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January 13, 2011


TSMC First Pure-Play Foundry to Join Top-10 R&D; Spenders

Growing number of IC companies—big and small—are staking their future on the foundry

The now well known trend of IC manufacturers abandoning the IDM fab business model to become fabless or fab-lite has resulted in, or is the result of, depending on the point of view, the growing prominence of pure-play foundries in IC design, process technology development, and manufacturing. The cost of building and maintaining one’s own fabrication facility has been out of reach for small- to mid-size- companies for several years.  However, even large companies that have, in past years, been able to justify the cost of internal manufacturing have recently been switching to the fabless or fab-lite business models. This is especially the case in the complex logic/microcomponent IC markets.

Companies once considered among the leaders in manufacturing for devices such as MPUs, DSPs, and high-end ASICs/SoCs have pulled the plug on their fab operations and handed off the responsibility to third-party foundry service providers such as TSMC, UMC, and GlobalFoundries. Examples include LSI, Texas Instruments, AMD, and Toshiba. As a result, the industry is increasingly dependent on the success (and hopefully not, failure) of the foundries to continue advancing their IC manufacturing capabilities.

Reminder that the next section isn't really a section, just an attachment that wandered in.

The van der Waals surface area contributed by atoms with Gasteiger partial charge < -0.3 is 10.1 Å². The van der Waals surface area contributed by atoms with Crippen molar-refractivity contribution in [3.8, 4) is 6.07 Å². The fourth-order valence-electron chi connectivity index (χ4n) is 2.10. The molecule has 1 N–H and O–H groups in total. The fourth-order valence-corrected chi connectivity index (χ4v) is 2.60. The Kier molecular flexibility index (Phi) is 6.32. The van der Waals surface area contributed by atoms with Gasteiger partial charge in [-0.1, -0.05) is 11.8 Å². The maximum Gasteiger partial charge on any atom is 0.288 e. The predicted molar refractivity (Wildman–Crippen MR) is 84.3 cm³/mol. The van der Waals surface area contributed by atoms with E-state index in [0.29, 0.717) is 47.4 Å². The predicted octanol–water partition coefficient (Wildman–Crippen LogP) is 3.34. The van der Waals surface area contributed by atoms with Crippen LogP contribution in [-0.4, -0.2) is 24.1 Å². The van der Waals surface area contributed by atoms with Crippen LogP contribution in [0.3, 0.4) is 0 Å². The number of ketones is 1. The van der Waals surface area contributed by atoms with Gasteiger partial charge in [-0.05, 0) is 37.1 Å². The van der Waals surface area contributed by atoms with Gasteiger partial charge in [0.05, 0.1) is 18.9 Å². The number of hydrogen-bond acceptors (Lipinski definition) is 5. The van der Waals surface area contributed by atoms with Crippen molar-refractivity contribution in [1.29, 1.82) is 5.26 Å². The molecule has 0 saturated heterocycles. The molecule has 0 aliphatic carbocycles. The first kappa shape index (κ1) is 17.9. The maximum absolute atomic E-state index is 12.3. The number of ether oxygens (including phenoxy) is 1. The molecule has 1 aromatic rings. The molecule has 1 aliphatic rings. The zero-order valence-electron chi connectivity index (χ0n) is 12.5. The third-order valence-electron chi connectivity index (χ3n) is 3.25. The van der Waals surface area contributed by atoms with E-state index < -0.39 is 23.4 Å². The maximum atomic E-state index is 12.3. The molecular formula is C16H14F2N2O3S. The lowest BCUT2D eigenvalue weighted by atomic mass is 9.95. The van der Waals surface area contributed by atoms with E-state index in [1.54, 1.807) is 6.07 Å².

More proof of this growing trend came in 2010 with a pure-play foundry landing among the semiconductor industry’s top-10 biggest spenders on research and development for the first time ever (Figure 1). TSMC, the industry’s largest foundry, increased its R&D budget a hefty 44% in 2010, resulting in its rank among the top R&D spenders jumping from 19th to 10th in just one year. That fact is even more significant given that, relative to IDMs and fabless IC suppliers, foundries spend a small amount of their revenues on R&D (roughly 5-10% for foundries versus 15-20% for IDMs and fabless companies). IC Insights expects that TSMC’s R&D spending in 2011 will grow another 20%, putting its budget over $1.1 billion for the year.

Figure 1








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The McClean Report 2011

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